Gender segregation in sex ed only breeds misinformation.
I want to clarify that “middle school” is not a topic that I willingly return to. For me, middle school was a time of bubblegum caught in braces, hormone-charged crushes, and embarrassing growths of every variety. It was also a time when my school first began tackling that universally blush-worthy topic: the human body. I recently spoke to a few of my male friends about their middle school sex education. And honestly, what the hell were they learning?
At my school, the boys were segregated from the girls when the time came to broach the puberty talk. I asked my male friends about sex education because I wanted to know what went on in their separate room. In the “girls room,” we talked about menstruation and were given little period packs filled with tampons and illustrated pamphlets. According to them, the boys had discussed puberty, sexual feelings, and morning erections. The school tailored the talks to the students’ anatomy. In the same way that I didn’t learn about penises and what happens to them in the morning, the boys didn’t learn about vaginas and what happens to them every month.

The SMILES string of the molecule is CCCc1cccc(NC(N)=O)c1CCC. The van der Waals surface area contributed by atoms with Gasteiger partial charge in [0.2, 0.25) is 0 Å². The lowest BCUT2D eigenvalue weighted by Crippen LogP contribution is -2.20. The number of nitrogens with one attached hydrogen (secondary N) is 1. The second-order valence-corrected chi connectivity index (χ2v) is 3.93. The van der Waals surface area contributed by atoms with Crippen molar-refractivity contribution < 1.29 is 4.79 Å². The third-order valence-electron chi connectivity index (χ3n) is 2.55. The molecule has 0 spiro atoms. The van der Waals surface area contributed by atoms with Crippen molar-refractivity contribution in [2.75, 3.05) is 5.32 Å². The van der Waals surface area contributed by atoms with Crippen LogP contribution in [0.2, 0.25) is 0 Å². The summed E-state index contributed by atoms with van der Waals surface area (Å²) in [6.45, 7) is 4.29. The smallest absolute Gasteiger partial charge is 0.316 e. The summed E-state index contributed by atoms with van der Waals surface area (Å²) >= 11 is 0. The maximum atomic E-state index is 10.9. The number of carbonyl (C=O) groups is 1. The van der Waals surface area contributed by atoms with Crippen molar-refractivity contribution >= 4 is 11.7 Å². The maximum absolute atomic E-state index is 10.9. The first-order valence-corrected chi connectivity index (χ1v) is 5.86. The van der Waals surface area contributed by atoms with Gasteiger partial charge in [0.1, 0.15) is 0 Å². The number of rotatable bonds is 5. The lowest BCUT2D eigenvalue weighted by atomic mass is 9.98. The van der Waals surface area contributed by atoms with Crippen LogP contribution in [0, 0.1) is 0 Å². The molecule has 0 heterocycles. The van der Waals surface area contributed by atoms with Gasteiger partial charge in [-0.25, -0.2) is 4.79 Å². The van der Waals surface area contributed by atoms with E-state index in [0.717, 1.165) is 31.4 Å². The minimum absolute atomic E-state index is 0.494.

There were other differences, too. In the room I was in, unlike in the “boys room,” we didn’t talk about the normalization of sexuality, as if the absence of erections cancelled out the possibility of sexual feelings. I, and the girls in the room with me, didn’t talk about sex or dating in a classroom setting until three years later, when all eighth graders had to take a mandatory health class.
At the time, I didn’t think much about the gender separation, and it made sense that we were put in different rooms to discuss the issues that affected us. Like most everyone, I’d been taught from a young age that periods happen to girls and boners happen to boys—a reductive, cisnormative view that, among other issues, erases and stigmatizes the experiences of transgender children. Associating menstruation exclusively with girls can be particularly damaging to trans boys, who may already feel uncomfortable with their periods.